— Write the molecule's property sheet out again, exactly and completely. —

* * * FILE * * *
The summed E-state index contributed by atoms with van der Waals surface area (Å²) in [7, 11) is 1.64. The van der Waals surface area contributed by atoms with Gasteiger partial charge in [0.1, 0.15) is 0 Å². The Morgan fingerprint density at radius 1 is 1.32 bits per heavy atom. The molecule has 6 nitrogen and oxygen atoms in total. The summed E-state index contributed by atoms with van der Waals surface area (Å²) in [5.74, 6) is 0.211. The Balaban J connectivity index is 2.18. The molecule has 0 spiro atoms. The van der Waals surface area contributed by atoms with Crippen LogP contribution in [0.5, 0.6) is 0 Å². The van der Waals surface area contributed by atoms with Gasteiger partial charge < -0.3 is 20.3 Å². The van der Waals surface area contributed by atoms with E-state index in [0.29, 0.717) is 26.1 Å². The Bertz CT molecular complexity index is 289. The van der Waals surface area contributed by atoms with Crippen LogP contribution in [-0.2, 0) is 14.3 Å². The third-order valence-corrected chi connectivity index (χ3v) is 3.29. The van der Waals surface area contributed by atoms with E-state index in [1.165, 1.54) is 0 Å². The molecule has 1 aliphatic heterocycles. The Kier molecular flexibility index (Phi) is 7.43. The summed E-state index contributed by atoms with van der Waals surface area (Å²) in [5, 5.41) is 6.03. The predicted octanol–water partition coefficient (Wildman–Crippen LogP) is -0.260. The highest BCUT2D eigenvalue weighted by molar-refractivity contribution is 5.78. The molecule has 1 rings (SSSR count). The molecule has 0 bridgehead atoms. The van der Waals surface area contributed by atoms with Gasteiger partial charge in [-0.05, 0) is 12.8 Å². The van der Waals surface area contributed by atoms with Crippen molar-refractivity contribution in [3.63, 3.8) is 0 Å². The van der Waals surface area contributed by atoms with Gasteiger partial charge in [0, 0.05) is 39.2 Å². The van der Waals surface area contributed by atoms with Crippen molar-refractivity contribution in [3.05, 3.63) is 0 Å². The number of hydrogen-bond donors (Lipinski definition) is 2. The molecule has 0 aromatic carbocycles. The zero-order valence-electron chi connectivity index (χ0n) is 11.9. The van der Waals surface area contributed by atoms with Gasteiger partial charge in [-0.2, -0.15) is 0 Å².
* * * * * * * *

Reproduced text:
The summed E-state index contributed by atoms with van der Waals surface area (Å²) in [7, 11) is 1.64. The van der Waals surface area contributed by atoms with Gasteiger partial charge in [0.1, 0.15) is 0 Å². The Morgan fingerprint density at radius 1 is 1.32 bits per heavy atom. The molecule has 6 nitrogen and oxygen atoms in total. The summed E-state index contributed by atoms with van der Waals surface area (Å²) in [5.74, 6) is 0.211. The Balaban J connectivity index is 2.18. The molecule has 0 spiro atoms. The van der Waals surface area contributed by atoms with Crippen LogP contribution in [0.5, 0.6) is 0 Å². The van der Waals surface area contributed by atoms with Gasteiger partial charge < -0.3 is 20.3 Å². The van der Waals surface area contributed by atoms with E-state index in [0.29, 0.717) is 26.1 Å². The Bertz CT molecular complexity index is 289. The van der Waals surface area contributed by atoms with Crippen LogP contribution in [-0.2, 0) is 14.3 Å². The third-order valence-corrected chi connectivity index (χ3v) is 3.29. The van der Waals surface area contributed by atoms with E-state index in [1.165, 1.54) is 0 Å². The molecule has 1 aliphatic heterocycles. The Kier molecular flexibility index (Phi) is 7.43. The summed E-state index contributed by atoms with van der Waals surface area (Å²) in [5, 5.41) is 6.03. The predicted octanol–water partition coefficient (Wildman–Crippen LogP) is -0.260. The highest BCUT2D eigenvalue weighted by molar-refractivity contribution is 5.78. The molecule has 1 rings (SSSR count). The molecule has 0 bridgehead atoms. The van der Waals surface area contributed by atoms with Gasteiger partial charge in [-0.05, 0) is 12.8 Å². The van der Waals surface area contributed by atoms with Crippen molar-refractivity contribution in [3.63, 3.8) is 0 Å². The van der Waals surface area contributed by atoms with Gasteiger partial charge in [0, 0.05) is 39.2 Å². The van der Waals surface area contributed by atoms with Crippen molar-refractivity contribution in [3.05, 3.63) is 0 Å². The number of hydrogen-bond donors (Lipinski definition) is 2. The molecule has 0 aromatic carbocycles. The zero-order valence-electron chi connectivity index (χ0n) is 11.9. The van der Waals surface area contributed by atoms with Gasteiger partial charge in [-0.2, -0.15) is 0 Å².